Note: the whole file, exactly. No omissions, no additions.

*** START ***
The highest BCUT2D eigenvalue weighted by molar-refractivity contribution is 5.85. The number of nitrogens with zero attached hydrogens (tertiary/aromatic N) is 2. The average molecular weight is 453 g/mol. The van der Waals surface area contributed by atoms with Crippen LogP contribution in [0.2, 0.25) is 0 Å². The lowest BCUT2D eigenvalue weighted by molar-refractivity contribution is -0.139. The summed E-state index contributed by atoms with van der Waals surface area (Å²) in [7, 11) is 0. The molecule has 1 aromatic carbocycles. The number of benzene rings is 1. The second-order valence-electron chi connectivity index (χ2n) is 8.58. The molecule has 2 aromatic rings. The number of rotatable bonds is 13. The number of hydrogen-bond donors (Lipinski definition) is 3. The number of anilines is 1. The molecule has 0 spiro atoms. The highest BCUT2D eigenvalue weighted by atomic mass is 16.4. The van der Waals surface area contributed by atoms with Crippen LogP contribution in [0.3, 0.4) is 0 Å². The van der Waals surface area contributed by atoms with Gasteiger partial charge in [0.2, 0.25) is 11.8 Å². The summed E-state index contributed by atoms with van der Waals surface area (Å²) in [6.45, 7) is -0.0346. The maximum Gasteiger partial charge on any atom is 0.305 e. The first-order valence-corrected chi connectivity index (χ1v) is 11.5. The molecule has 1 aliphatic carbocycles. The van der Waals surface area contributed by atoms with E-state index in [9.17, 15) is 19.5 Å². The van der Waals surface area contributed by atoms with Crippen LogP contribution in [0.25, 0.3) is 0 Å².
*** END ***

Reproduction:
The highest BCUT2D eigenvalue weighted by molar-refractivity contribution is 5.85. The number of nitrogens with zero attached hydrogens (tertiary/aromatic N) is 2. The average molecular weight is 453 g/mol. The van der Waals surface area contributed by atoms with Crippen LogP contribution in [0.2, 0.25) is 0 Å². The lowest BCUT2D eigenvalue weighted by molar-refractivity contribution is -0.139. The summed E-state index contributed by atoms with van der Waals surface area (Å²) in [7, 11) is 0. The molecule has 1 aromatic carbocycles. The number of benzene rings is 1. The second-order valence-electron chi connectivity index (χ2n) is 8.58. The molecule has 2 aromatic rings. The number of rotatable bonds is 13. The number of hydrogen-bond donors (Lipinski definition) is 3. The number of anilines is 1. The molecule has 0 spiro atoms. The highest BCUT2D eigenvalue weighted by atomic mass is 16.4. The van der Waals surface area contributed by atoms with Crippen LogP contribution in [0.3, 0.4) is 0 Å². The van der Waals surface area contributed by atoms with Gasteiger partial charge in [0.2, 0.25) is 11.8 Å². The summed E-state index contributed by atoms with van der Waals surface area (Å²) in [6.45, 7) is -0.0346. The maximum Gasteiger partial charge on any atom is 0.305 e. The first-order valence-corrected chi connectivity index (χ1v) is 11.5. The molecule has 1 aliphatic carbocycles. The van der Waals surface area contributed by atoms with E-state index in [9.17, 15) is 19.5 Å². The van der Waals surface area contributed by atoms with Crippen LogP contribution in [0.25, 0.3) is 0 Å².